Penn Study Confirms That "Sniff Test" May Be Useful in Diagnosing Early Alzheimer's Disease
Adds to evidence that decline in sense of smell occurs alongside cognitive decline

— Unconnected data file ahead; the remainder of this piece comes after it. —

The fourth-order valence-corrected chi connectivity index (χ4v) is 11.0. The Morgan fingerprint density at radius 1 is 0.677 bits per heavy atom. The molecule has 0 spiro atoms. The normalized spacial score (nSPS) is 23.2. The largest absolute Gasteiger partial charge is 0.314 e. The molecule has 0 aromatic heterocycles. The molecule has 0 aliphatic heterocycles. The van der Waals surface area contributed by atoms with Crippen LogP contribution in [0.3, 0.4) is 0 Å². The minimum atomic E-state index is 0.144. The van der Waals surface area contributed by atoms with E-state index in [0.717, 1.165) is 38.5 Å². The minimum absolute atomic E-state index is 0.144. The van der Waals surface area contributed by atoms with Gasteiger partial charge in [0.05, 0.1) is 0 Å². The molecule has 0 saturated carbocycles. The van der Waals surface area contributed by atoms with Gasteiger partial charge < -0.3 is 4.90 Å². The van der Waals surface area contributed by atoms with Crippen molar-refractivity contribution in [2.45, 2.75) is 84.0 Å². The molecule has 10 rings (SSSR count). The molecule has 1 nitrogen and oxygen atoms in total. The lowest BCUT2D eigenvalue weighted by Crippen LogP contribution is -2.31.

Tests that measure the sense of smell may soon become common in neurologists’ offices. Scientists have been finding increasing evidence that the sense of smell declines sharply in the early stages of Alzheimer’s, and now a new study from the Perelman School of Medicine at the University of Pennsylvania confirms that administering a simple “sniff test” can enhance the accuracy of diagnosing this dreaded disease. The sniff test also appears to be useful for diagnosing a pre-dementia condition called mild cognitive impairment (MCI), which often progresses to Alzheimer’s dementia within a few years. Neurologists have been eager to find new ways to identify people who are at high risk of Alzheimer’s dementia but do not yet show any symptoms. There is a widespread consensus that Alzheimer’s medications now under development may not work after dementia has set it. “There’s the exciting possibility here that a decline in the sense of smell can be used to identify people at risk years before they develop dementia,” said principal investigator David R. Roalf, PhD, an assistant professor in the department of psychiatry at Penn. Roalf and his colleagues used a simple, commercially available test known as the Sniffin’ Sticks Odor Identification Test, in which subjects must try to identify 16 different odors. They administered the sniff test, a standard cognitive test (the Montreal Cognitive Assessment), to 728 elderly people.
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